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Offline Cheese

  • Posts: 3613
Re: Domino 6 on 13 mm thickness material
« Reply #4 on: October 19, 2017, 02:04 PM »
As grbmds stated, Festool recommends the 1/3 rule. So if it's 13mm thick material, a Domino that is 4+mm thick would work. The problem here is the strength of the particle board. If this were solid wood or even Baltic birch I would chance a 5mm Domino, however because it's particle board I'd stick with a 4mm Domino.

I look at it this way, the 4mm Domino will be stronger than the particle board that is 4.5mm (13mm - 4mm/2) thick. So even at 4mm, the weakest link is still the particle board.

Offline grobkuschelig

  • Posts: 162
Re: Domino 6 on 13 mm thickness material
« Reply #5 on: October 20, 2017, 05:00 AM »
I second the concerns voiced above.
I have done 8mm Dominos in solid wood of 12mm thickness without problems.
So I am not against going against the 1/3rd rule.

BUT I would not take a chance on the particle board you are looking at.
This would seem way too brittle for me.
5mm would be the max. width I‘d try, if you have reservations against the 4mm.

Offline grbmds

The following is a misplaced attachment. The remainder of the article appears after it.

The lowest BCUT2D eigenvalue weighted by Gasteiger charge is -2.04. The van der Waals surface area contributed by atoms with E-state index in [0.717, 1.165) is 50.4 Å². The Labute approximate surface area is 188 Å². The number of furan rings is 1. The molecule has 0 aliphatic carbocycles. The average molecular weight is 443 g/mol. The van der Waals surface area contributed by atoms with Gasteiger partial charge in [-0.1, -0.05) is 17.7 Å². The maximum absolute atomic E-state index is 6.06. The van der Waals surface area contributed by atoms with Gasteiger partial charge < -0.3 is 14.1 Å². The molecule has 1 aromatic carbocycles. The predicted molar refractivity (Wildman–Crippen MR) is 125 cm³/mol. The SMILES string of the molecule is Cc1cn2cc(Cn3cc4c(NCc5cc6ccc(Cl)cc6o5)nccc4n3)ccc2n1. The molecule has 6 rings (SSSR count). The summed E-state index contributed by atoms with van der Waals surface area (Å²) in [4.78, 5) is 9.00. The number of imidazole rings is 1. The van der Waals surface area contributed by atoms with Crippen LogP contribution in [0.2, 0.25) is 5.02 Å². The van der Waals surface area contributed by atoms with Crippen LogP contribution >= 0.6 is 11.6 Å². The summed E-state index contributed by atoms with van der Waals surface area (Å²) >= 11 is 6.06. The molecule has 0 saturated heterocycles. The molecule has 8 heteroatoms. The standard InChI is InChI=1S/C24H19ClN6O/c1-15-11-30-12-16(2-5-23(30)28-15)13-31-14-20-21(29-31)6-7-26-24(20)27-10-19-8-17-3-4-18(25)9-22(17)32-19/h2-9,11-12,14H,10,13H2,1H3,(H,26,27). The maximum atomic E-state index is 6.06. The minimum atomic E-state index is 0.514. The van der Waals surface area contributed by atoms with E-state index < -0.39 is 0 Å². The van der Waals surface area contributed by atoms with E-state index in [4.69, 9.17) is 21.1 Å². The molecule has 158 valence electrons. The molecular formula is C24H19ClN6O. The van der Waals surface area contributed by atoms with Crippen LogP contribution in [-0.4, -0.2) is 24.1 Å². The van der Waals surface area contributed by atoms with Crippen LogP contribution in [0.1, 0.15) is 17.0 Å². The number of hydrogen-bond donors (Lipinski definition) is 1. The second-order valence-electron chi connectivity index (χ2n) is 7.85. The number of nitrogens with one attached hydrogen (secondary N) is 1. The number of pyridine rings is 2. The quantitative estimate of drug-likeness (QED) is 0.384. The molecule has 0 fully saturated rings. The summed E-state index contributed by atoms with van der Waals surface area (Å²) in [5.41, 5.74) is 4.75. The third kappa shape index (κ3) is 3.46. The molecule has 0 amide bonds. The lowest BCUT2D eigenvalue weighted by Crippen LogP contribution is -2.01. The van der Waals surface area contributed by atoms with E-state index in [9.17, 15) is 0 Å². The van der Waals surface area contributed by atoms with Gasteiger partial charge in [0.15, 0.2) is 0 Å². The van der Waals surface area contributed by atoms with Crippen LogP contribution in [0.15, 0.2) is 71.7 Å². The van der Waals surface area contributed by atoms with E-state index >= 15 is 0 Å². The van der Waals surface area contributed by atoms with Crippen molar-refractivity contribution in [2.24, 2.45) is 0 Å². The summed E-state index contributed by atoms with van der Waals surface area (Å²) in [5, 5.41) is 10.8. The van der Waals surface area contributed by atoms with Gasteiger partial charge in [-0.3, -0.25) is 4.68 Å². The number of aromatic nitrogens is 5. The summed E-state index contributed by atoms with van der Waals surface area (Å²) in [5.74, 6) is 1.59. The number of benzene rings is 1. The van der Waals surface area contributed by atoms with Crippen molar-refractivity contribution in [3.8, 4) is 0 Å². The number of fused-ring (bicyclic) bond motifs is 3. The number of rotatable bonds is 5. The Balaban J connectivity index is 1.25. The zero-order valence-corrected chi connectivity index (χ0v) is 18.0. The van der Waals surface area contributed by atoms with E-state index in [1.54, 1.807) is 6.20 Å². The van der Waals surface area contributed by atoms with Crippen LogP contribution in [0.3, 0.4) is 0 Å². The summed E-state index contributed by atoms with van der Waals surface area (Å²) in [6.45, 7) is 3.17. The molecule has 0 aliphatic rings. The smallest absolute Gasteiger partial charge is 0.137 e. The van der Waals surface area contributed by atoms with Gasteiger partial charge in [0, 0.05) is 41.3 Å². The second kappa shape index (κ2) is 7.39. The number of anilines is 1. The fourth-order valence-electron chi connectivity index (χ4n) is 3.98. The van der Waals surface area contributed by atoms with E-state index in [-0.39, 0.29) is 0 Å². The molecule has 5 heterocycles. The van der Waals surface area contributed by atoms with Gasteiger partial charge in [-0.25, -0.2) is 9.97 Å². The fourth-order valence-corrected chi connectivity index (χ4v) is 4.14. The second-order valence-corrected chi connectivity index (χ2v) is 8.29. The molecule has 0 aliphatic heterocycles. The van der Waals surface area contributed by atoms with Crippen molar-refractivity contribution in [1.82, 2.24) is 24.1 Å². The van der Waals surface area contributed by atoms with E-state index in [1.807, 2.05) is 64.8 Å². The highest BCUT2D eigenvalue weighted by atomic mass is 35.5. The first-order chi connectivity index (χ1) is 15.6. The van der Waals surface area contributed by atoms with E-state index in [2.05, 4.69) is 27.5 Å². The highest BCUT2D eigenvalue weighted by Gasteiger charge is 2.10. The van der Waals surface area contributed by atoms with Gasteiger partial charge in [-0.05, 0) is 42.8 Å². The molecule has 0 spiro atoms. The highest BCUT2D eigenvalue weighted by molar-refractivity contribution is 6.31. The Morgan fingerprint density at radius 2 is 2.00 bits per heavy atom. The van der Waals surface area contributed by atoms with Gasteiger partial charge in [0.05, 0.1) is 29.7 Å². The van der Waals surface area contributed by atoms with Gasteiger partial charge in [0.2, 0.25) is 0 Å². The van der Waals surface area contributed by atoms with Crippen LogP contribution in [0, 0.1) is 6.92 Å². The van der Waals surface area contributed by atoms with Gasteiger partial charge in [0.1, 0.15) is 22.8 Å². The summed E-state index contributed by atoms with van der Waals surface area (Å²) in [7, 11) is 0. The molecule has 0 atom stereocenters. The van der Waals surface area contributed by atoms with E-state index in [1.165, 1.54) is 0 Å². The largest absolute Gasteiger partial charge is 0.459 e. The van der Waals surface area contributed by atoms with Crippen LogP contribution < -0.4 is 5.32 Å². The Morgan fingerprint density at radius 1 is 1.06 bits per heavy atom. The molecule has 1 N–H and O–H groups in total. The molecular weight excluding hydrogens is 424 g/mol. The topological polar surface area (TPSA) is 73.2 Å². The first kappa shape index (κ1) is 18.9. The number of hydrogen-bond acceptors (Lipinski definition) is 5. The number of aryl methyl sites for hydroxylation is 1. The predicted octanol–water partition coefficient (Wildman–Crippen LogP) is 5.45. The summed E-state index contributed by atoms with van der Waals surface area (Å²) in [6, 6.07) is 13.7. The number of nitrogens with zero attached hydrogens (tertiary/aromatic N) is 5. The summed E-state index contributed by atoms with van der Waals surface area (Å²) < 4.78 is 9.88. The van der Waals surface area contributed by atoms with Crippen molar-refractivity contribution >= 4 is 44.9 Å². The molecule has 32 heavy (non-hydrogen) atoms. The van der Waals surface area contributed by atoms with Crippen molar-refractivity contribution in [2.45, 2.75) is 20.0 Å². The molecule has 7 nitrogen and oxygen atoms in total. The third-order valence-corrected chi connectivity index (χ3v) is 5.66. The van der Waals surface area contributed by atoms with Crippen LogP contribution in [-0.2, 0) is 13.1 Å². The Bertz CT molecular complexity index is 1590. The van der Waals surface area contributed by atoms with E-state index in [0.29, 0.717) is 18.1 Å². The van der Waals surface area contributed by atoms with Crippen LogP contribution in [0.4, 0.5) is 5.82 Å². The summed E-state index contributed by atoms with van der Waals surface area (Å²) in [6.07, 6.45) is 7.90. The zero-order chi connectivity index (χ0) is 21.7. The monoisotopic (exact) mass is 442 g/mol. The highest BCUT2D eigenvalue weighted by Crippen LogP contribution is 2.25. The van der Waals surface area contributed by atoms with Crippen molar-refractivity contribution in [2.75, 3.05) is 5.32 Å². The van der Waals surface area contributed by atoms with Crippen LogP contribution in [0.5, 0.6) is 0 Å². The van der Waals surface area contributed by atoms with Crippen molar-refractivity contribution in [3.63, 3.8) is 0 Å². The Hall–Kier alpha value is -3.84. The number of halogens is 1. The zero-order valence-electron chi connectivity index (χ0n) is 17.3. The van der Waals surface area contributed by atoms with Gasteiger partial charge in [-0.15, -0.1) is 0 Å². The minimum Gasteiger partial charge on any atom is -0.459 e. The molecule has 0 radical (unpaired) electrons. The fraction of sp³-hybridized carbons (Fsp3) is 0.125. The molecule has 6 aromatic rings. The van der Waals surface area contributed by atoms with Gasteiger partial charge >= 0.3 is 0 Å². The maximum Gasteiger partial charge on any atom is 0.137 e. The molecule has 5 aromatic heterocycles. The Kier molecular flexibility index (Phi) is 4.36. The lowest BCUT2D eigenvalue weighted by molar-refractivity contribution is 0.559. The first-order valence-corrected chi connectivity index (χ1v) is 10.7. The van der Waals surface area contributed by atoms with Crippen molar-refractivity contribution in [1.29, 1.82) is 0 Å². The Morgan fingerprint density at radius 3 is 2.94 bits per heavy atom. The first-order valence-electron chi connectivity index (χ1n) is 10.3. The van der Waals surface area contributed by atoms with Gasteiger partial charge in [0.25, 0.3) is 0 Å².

• Posts: 1728
Re: Domino 6 on 13 mm thickness material
« Reply #6 on: October 20, 2017, 10:52 AM »
I’ve used pocket hole joinery to make shop cabinets out of the material in your picture and it does work well. Particle board is still an iffy material though. I did have one joint on one of these cabinets break loose and had to repair it. However pocket holes are still a good option unless you don’t want the joints exposed anywhere on the cabinet.
Randy

Offline Holmz

  • Posts: 3992
Re: Domino 6 on 13 mm thickness material
« Reply #7 on: October 20, 2017, 11:39 PM »
A confirmit screw and bit do wonders in the MDF and chipboard.
I use a snappy tools bit.

If you want a hidden joint then a Lamello Zeta with the ClampX is ideal or the Tenso.


Having both the Domino and the Zeta it is no contest for sheet goods.
And as sheet goods are cheap and useful they can be use for a variety of things.
I have hardly used the Domino lately as I have been woking various sheets.

The Zeta does cost more, but in terms of usefulness I highly recommend it.
Howeevr if you are doing solid wood then the Domino comes into its game, and has some real strengths.
« Last Edit: October 21, 2017, 04:43 AM by Holmz »

Online DB10

  • Posts: 902
Re: Domino 6 on 13 mm thickness material
« Reply #8 on: October 21, 2017, 03:04 AM »
  If it was me and I didn't want to use pocket screws, I would instead of using 2, 6mm dominos across the depth of the cabinet  maybe use 3 or 4, 4mm dominos across the depth.

Offline grbmds

  • Posts: 1728
Re: Domino 6 on 13 mm thickness material
« Reply #9 on: October 21, 2017, 07:58 AM »
  If it was me and I didn't want to use pocket screws, I would instead of using 2, 6mm dominos across the depth of the cabinet  maybe use 3 or 4, 4mm dominos across the depth.

I think using more 4mm Dominos is a great idea. Even the 4’s are strong. Once glued in place they become part of the wood bonded by glue and, if anything, should strengthen the particle board in the area of the joint. I
Randy